What is precision medicine?The EFPIA Precision Medicine Working Group has developed the following definition of Precision Medicine:

“Precision medicine is a healthcare approach that utilises molecular information (genomic, transcriptomic, proteomic, metabolomic, etc), phenotypic and health data from patients to generate care insights to prevent or treat human disease resulting in improved health outcomes”.

Precision medicine is based on an increased understanding of the molecular mechanism of diseases, so we are now better able to group patients who would best benefit from a specific treatment. It addresses the common observation that patients with apparently the same clinical diagnosis or symptoms often exhibit different responses to the same treatment.

Precision medicine targets treatments to patients who are most likely to benefit from them, in contrast to the traditional “one size fits all” approach to prevention and care.

The ability to target therapies relies on patient characteristics called biomarkers[1], which are indicators of pathological processes or markers of response to a treatment. These are objectively measured biological traits, which can be of many different types e.g. genetic, levels of substances in blood, imaging. A patient’s biomarker status is determined with the aid of modern diagnostic tools, in particular with so-called companion diagnostic tests or next generation sequencing[2]. These are used to identify patients who will either benefit from a specific medicine, or who may be at risk of particularly severe side effects.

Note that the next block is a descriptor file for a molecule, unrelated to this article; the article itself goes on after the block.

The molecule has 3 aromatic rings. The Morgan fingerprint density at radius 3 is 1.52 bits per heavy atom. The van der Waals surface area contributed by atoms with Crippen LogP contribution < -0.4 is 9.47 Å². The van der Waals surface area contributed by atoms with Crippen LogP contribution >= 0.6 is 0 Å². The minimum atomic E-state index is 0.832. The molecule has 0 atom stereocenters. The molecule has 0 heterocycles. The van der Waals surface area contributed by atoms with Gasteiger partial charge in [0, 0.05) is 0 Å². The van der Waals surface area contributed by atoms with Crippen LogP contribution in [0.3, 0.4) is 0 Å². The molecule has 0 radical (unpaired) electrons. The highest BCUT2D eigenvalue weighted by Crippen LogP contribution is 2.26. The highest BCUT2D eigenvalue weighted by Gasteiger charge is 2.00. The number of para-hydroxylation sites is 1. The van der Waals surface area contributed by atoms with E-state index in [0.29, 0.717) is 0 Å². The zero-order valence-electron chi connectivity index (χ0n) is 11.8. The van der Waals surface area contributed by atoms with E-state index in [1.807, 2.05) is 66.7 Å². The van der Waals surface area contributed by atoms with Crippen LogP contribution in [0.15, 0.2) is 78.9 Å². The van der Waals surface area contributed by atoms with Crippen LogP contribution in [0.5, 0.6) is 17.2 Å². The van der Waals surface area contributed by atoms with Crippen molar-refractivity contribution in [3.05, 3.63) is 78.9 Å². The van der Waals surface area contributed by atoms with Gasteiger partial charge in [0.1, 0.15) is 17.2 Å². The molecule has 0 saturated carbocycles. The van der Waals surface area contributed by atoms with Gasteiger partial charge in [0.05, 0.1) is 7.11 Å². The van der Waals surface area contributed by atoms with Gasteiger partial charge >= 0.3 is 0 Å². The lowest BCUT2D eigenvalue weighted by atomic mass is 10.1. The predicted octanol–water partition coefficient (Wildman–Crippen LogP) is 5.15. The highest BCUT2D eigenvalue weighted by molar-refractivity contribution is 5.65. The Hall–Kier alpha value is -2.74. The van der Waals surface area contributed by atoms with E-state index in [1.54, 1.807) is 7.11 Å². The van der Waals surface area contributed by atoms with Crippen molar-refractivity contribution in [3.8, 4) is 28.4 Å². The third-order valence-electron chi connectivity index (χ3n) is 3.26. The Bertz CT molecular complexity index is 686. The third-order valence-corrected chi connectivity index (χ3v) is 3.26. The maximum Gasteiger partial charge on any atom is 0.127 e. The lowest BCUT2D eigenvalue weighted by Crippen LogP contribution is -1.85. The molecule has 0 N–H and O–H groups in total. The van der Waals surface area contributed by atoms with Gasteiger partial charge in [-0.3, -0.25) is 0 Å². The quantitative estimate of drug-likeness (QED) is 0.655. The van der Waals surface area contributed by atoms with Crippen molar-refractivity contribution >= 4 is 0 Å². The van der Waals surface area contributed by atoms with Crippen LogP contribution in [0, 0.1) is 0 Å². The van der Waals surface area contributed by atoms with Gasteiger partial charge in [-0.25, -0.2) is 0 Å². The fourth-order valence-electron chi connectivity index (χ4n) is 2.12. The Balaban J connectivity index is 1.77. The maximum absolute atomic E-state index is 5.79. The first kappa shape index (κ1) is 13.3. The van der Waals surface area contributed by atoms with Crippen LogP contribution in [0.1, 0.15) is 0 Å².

How does biomarker testing work?Ever increasing knowledge of biomarkers is driving the use of broader tests, allowing for precise treatment decisions and monitoring. Biomarker testing exists in a complex health ecosystem – with physicians, patients, hospitals, laboratories, pharmaceutical companies, universities, patient organisations, public-private partnerships, governments, regulators, health technology assessment bodies, among others – all playing a crucial role in enabling access to biomarker testing and unlocking the potential of precision medicine.

Why is precision medicine so important ?

Giving the right treatment to the right person at the right time is leading to better outcomes for patients. It is also expected to reduce risk of adverse effects for patients at the same time as reducing costs and improving the sustainability and efficiency of healthcare systems.

What are the benefits of precision medicine?

The benefits of PM can be classified into three main categories:

1 A biomarker is a biological characteristic that is objectively measured and evaluated as an indicator of biological processes. “Biomarker” refers to any molecule in the human body that can be measured to assess health. Molecules can be derived from blood, body fluids or tissue. A biomarker test is a biochemical measurement developed to quantitate one, or several, biomarkers for the screening, diagnosis and/or prognosis of cancer patients for example.

2 Next generation sequencing (NGS): large-scale DNA sequencing technology in which millions of nucleotide sequences are deciphered simultaneously. Allows for querying the entire genome (whole genome), the exons within all known genes (whole exome) or only exons for selected genes (target panel)